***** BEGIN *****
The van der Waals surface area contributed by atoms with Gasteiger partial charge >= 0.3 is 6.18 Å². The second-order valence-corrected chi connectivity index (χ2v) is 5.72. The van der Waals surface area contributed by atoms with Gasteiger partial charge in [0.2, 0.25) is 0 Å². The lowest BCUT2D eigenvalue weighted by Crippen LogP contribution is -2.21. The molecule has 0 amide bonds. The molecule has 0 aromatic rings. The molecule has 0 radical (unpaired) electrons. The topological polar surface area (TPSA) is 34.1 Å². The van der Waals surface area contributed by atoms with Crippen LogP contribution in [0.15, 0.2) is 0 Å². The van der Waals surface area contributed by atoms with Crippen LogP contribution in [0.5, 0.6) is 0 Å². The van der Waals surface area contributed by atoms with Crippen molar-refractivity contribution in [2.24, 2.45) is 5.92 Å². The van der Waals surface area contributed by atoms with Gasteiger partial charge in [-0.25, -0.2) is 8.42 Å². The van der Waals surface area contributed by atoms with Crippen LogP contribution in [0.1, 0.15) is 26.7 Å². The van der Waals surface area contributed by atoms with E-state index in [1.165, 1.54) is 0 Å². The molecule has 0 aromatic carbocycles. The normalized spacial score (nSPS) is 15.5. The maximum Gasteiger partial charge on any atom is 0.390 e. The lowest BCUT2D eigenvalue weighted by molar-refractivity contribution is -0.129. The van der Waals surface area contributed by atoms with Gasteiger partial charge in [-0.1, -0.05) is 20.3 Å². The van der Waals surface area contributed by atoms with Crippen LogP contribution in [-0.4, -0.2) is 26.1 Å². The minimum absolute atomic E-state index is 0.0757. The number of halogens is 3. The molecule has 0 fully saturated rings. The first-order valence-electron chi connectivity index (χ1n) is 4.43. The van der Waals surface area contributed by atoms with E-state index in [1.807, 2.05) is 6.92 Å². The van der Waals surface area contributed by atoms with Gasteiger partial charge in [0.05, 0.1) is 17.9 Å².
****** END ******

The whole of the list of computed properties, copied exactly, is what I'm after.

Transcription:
The van der Waals surface area contributed by atoms with Gasteiger partial charge >= 0.3 is 6.18 Å². The second-order valence-corrected chi connectivity index (χ2v) is 5.72. The van der Waals surface area contributed by atoms with Gasteiger partial charge in [0.2, 0.25) is 0 Å². The lowest BCUT2D eigenvalue weighted by Crippen LogP contribution is -2.21. The molecule has 0 amide bonds. The molecule has 0 aromatic rings. The molecule has 0 radical (unpaired) electrons. The topological polar surface area (TPSA) is 34.1 Å². The van der Waals surface area contributed by atoms with Crippen LogP contribution in [0.15, 0.2) is 0 Å². The van der Waals surface area contributed by atoms with Crippen LogP contribution in [0.5, 0.6) is 0 Å². The van der Waals surface area contributed by atoms with Crippen molar-refractivity contribution in [2.24, 2.45) is 5.92 Å². The van der Waals surface area contributed by atoms with Gasteiger partial charge in [-0.25, -0.2) is 8.42 Å². The van der Waals surface area contributed by atoms with Crippen LogP contribution in [0.1, 0.15) is 26.7 Å². The van der Waals surface area contributed by atoms with E-state index in [1.165, 1.54) is 0 Å². The molecule has 0 aromatic carbocycles. The normalized spacial score (nSPS) is 15.5. The maximum Gasteiger partial charge on any atom is 0.390 e. The lowest BCUT2D eigenvalue weighted by molar-refractivity contribution is -0.129. The van der Waals surface area contributed by atoms with Gasteiger partial charge in [-0.1, -0.05) is 20.3 Å². The van der Waals surface area contributed by atoms with Crippen LogP contribution in [-0.4, -0.2) is 26.1 Å². The minimum absolute atomic E-state index is 0.0757. The number of halogens is 3. The molecule has 0 fully saturated rings. The first-order valence-electron chi connectivity index (χ1n) is 4.43. The van der Waals surface area contributed by atoms with E-state index in [1.807, 2.05) is 6.92 Å². The van der Waals surface area contributed by atoms with Gasteiger partial charge in [0.05, 0.1) is 17.9 Å².